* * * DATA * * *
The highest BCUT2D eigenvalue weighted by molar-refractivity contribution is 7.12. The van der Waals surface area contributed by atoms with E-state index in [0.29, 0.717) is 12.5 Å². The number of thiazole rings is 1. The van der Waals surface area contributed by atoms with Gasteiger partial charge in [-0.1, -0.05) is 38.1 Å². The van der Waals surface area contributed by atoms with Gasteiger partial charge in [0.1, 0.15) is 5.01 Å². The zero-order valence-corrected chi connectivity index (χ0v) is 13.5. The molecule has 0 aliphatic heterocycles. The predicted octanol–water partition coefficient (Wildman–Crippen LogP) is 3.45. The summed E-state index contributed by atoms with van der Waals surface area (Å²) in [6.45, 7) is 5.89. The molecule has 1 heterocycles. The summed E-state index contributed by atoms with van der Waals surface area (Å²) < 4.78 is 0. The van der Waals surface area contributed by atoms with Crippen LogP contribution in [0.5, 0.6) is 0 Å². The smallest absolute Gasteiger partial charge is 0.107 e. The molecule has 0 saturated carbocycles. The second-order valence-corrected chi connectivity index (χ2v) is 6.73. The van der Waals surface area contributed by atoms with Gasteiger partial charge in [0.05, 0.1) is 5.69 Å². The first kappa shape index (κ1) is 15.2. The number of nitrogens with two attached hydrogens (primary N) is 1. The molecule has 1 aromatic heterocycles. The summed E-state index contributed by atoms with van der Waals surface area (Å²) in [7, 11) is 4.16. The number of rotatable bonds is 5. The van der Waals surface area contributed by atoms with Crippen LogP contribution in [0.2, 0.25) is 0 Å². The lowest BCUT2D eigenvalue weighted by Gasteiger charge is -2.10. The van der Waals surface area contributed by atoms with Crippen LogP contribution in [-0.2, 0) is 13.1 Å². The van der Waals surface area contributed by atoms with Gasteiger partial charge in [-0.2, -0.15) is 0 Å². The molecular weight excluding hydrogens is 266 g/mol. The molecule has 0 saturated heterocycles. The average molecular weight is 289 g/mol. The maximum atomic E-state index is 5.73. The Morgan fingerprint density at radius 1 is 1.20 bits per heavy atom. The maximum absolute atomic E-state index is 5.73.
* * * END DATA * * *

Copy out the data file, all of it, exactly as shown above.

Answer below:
The highest BCUT2D eigenvalue weighted by molar-refractivity contribution is 7.12. The van der Waals surface area contributed by atoms with E-state index in [0.29, 0.717) is 12.5 Å². The number of thiazole rings is 1. The van der Waals surface area contributed by atoms with Gasteiger partial charge in [-0.1, -0.05) is 38.1 Å². The van der Waals surface area contributed by atoms with Gasteiger partial charge in [0.1, 0.15) is 5.01 Å². The zero-order valence-corrected chi connectivity index (χ0v) is 13.5. The molecule has 0 aliphatic heterocycles. The predicted octanol–water partition coefficient (Wildman–Crippen LogP) is 3.45. The summed E-state index contributed by atoms with van der Waals surface area (Å²) in [6.45, 7) is 5.89. The molecule has 1 heterocycles. The summed E-state index contributed by atoms with van der Waals surface area (Å²) < 4.78 is 0. The van der Waals surface area contributed by atoms with Crippen LogP contribution in [0.5, 0.6) is 0 Å². The smallest absolute Gasteiger partial charge is 0.107 e. The molecule has 0 saturated carbocycles. The second-order valence-corrected chi connectivity index (χ2v) is 6.73. The van der Waals surface area contributed by atoms with Gasteiger partial charge in [0.05, 0.1) is 5.69 Å². The first kappa shape index (κ1) is 15.2. The number of nitrogens with two attached hydrogens (primary N) is 1. The molecule has 1 aromatic heterocycles. The summed E-state index contributed by atoms with van der Waals surface area (Å²) in [7, 11) is 4.16. The number of rotatable bonds is 5. The van der Waals surface area contributed by atoms with Crippen LogP contribution in [0.2, 0.25) is 0 Å². The lowest BCUT2D eigenvalue weighted by Gasteiger charge is -2.10. The van der Waals surface area contributed by atoms with Crippen LogP contribution in [-0.2, 0) is 13.1 Å². The van der Waals surface area contributed by atoms with Gasteiger partial charge in [-0.2, -0.15) is 0 Å². The molecular weight excluding hydrogens is 266 g/mol. The molecule has 0 saturated heterocycles. The average molecular weight is 289 g/mol. The maximum atomic E-state index is 5.73. The Morgan fingerprint density at radius 1 is 1.20 bits per heavy atom. The maximum absolute atomic E-state index is 5.73.